1911 Encyclopædia Britannica/Pyramus and Thisbe
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Pyramus and Thisbe
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PYRAMUS AND THISBE, the hero and heroine of a Babylonian love-story told by Ovid (Metam. iv. 55-465). Their parents refused to consent to their marriage, and the lovers used to converse through a chink in the wall separating their houses. At last they resolved to flee together, and agreed to meet under a mulberry tree near the tomb of Ninus. Thisbe was the first to arrive, but, terrified by the roar of a lion, took to flight. In her haste, she dropped her veil, which the lion tore to pieces with jaws stained with the blood of an ox. Pyramus, believing that she had been devoured by the lion, stabbed himself. Thisbe returned to the rendezvous, and finding her lover mortally wounded, put an end to her own life. From that time the fruit of the mulberry, previously white, was always black.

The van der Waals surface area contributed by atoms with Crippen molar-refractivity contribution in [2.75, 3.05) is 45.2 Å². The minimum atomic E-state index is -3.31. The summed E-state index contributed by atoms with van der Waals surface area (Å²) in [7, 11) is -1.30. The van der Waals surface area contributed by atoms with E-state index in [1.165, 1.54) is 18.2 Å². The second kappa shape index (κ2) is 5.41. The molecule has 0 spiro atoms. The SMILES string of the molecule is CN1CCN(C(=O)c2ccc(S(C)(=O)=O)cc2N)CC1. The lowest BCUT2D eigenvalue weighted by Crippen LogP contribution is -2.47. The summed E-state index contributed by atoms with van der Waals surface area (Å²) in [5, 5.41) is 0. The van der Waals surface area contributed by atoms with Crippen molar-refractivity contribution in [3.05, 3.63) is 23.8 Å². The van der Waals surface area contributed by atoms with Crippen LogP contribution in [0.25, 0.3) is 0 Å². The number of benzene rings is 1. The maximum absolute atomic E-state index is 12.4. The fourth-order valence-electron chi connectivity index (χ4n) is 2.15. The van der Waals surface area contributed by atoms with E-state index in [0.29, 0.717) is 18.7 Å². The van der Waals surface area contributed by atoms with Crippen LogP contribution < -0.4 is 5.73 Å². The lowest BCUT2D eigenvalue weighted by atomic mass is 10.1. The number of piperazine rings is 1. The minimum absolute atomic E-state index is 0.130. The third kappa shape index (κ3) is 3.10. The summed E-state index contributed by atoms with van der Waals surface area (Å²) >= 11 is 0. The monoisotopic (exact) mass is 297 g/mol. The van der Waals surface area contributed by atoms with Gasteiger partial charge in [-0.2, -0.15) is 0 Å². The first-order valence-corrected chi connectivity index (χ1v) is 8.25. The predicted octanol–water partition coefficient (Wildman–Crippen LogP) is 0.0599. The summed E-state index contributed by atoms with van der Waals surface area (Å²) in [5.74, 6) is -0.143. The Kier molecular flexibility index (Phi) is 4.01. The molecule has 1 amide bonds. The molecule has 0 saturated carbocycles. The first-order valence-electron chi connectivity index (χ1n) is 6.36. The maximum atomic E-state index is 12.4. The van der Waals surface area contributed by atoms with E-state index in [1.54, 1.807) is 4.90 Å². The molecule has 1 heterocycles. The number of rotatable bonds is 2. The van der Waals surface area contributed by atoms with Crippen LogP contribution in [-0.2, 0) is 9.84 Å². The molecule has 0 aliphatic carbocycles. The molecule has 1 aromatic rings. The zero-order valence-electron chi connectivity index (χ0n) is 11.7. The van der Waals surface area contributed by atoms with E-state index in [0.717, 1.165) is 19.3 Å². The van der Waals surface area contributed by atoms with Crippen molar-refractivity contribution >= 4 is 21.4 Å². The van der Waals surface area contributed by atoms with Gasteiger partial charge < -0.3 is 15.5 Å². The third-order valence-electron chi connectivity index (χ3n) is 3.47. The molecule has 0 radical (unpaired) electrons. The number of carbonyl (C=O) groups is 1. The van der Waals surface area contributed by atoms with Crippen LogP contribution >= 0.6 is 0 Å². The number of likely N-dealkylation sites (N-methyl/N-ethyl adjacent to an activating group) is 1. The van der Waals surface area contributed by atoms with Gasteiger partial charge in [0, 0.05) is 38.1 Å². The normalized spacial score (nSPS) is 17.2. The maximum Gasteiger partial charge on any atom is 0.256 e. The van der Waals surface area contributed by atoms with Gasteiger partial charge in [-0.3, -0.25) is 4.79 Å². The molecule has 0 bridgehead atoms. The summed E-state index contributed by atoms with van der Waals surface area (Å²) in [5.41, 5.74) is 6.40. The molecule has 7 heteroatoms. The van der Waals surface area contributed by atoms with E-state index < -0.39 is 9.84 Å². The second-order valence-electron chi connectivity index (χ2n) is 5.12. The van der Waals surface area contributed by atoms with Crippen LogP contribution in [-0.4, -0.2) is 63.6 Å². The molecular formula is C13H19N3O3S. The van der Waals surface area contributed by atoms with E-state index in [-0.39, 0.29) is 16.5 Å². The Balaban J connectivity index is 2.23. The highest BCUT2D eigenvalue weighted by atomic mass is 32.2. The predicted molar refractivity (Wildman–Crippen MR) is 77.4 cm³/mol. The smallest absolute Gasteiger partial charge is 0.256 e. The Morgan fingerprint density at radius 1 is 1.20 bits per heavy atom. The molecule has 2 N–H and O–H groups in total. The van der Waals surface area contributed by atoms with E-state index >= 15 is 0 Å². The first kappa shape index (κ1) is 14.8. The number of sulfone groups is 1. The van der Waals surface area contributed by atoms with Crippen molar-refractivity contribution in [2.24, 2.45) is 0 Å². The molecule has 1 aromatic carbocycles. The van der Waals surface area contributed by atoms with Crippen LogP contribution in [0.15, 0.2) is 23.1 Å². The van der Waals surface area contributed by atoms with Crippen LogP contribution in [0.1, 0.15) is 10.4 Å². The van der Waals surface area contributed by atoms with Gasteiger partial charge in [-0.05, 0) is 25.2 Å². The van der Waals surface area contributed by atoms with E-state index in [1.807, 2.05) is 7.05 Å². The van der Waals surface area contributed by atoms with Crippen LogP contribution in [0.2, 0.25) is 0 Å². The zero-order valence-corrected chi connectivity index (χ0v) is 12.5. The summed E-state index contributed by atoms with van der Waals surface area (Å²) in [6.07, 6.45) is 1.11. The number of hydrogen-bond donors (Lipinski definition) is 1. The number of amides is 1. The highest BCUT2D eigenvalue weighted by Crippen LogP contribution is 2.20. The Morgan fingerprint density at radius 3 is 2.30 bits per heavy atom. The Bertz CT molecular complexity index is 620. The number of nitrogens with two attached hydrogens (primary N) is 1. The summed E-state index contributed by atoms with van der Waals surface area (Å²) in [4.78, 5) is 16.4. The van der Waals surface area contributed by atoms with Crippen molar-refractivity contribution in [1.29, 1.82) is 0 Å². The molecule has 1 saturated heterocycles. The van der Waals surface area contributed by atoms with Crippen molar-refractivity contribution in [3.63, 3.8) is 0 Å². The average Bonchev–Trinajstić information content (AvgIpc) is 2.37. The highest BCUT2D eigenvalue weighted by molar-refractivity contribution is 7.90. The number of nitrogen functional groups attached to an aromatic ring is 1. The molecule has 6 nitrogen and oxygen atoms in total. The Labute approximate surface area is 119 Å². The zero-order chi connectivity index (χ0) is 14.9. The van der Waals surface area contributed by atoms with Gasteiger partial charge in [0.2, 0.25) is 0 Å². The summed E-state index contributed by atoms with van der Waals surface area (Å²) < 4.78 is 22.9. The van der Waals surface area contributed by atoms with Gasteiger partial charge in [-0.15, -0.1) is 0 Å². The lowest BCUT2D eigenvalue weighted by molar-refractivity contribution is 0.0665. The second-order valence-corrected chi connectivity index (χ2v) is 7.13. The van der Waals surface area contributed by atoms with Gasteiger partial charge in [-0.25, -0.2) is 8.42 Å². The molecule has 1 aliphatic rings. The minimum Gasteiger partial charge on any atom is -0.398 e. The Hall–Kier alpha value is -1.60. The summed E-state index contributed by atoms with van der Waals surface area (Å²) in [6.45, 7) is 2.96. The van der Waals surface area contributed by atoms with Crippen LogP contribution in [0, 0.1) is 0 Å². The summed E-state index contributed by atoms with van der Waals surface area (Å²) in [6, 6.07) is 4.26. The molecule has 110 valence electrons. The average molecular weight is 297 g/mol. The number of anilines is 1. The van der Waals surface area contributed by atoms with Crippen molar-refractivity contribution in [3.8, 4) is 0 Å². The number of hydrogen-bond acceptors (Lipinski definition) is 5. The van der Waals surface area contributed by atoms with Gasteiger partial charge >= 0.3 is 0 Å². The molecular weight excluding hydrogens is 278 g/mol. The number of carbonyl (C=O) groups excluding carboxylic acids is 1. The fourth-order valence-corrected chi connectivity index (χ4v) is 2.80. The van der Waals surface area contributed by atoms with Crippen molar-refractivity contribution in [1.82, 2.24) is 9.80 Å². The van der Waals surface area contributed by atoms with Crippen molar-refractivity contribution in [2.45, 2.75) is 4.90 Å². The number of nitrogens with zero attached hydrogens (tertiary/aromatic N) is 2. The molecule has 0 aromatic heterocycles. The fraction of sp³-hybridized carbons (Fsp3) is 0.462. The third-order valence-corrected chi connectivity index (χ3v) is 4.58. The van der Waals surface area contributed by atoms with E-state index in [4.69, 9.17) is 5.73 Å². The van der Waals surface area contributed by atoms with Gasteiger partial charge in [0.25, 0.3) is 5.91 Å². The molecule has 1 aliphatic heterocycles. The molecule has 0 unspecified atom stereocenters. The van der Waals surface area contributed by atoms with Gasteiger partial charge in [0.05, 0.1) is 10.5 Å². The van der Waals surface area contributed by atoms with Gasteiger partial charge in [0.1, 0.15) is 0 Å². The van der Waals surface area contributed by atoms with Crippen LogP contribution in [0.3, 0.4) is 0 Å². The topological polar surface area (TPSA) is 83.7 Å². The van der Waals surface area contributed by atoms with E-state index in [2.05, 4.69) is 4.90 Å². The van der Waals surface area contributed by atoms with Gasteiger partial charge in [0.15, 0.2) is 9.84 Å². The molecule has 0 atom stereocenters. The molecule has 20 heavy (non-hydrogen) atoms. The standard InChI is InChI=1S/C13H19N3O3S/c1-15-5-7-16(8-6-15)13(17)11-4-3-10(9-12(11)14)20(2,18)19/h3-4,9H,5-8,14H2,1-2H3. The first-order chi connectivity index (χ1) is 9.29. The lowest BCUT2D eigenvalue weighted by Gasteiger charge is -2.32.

See G. Hart, Die Ursprung und Verbreitung der Pyramus- und- Thisbesage (1889-1892).